I’ve agreed to do a ninety-minute seminar on social media for Northern Colorado Writers on March 1st. This will be an overview for beginners, including a discussion of the importance of social media for writers. I’m going to focus on Blogger, Twitter, and Facebook.
Doesn’t seem like too large a task, does it? After all, I’m familiar with all three venues. I’m pretty good at figuring things out. I have no problem talking to small or large groups. And I’m not afraid to say, “I don’t know, but I’ll find out,” when asked a question for which I have no answer.
Teaching a class or workshop is a lot more complicated than I first thought. In 2008, I gave a one-hour presentation called “Let’s Write a Mystery” for the Northern Colorado Writers Conference. I put together a detailed handout, included three pages of writing resources (with a list of helpful websites and blogs). I practiced my presentation over and over to make sure I would cover the important material in that one hour. And I packed a big box of debut mystery novels for show and tell, letting my attendees know that “these authors did it, and so can you.”
My next teaching experience was a two-hour class in “Self-Editing One Step at a Time,” held at the Northern Colorado Writers Studio. Again, I had the self-editing steps down on paper with an extensive handout and a list of resources for writing improvement. Practice makes perfect, so I worked on talking through my presentation to make sure I stayed on topic and could handle two hours of talking. During the class, I was so involved in the presentation and answering questions that I was ninety minutes into the material before I remembered to give the class a break.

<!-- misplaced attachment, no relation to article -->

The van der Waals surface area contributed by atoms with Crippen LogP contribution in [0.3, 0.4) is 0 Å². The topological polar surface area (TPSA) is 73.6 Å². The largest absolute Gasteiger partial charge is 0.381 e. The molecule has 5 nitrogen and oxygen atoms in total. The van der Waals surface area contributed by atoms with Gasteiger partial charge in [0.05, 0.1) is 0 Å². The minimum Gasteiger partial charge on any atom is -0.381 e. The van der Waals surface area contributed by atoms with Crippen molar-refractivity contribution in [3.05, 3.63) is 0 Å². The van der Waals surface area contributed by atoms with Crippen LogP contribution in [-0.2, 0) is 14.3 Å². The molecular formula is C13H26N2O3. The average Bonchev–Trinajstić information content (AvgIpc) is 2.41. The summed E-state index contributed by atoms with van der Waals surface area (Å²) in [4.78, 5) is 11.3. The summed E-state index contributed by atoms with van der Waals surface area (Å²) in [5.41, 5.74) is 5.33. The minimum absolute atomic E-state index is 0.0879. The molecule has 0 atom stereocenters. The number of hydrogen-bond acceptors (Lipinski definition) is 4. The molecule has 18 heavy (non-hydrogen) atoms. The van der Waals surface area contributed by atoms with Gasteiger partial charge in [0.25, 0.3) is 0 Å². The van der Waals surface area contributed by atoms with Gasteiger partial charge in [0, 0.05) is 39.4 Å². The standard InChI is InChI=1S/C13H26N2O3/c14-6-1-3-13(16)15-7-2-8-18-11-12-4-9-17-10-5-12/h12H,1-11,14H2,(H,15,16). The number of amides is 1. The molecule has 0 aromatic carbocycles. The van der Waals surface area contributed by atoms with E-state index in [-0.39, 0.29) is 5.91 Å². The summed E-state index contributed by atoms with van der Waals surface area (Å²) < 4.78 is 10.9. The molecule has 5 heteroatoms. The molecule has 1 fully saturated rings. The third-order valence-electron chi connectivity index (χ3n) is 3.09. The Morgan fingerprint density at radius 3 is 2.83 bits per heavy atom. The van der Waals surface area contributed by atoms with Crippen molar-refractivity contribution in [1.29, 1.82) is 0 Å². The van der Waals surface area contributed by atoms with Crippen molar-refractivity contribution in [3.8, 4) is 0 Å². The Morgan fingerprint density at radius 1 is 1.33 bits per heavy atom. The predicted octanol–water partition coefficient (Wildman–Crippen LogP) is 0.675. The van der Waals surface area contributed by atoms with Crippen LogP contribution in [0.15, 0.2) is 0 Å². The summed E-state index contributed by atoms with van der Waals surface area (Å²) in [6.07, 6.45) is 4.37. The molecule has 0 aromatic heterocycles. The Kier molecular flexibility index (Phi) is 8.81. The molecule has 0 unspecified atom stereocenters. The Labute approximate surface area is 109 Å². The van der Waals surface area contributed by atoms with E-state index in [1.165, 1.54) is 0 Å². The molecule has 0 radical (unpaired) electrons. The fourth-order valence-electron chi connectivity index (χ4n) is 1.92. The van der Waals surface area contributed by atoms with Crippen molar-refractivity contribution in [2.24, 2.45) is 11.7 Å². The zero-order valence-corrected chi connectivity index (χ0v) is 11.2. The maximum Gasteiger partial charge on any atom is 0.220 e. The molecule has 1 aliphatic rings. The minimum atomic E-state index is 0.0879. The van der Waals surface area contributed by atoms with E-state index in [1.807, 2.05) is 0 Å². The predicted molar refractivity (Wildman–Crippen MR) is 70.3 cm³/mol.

This class and the handout provided additional opportunities as the self-editing series has appeared as a series of posts on The Blood-Red Pencil blog and is now running in Kerrie Flanagan’s new writers’ newsletter, The Complete Writer.
So here I go again with the seminar on social media. I need to fine-tune my focus, prepare my handouts, pull my presentation together, learn how to use the projector with my laptop computer, practice the talk many times to get the content and timing right, and then just do it.
There are good reasons for writers to take on projects like these.
1. Exposure for your name, your published work, and your related skills.
2. Networking, meeting new people.
3. Broaden your own knowledge as you research and prepare your topic.
4. Gain the experience and knowledge required to get paid for your presentations.
Even if you’re not comfortable with this idea now, you might like it if you give it a try. It’s one more way for writers (and artists) to promote themselves and their work.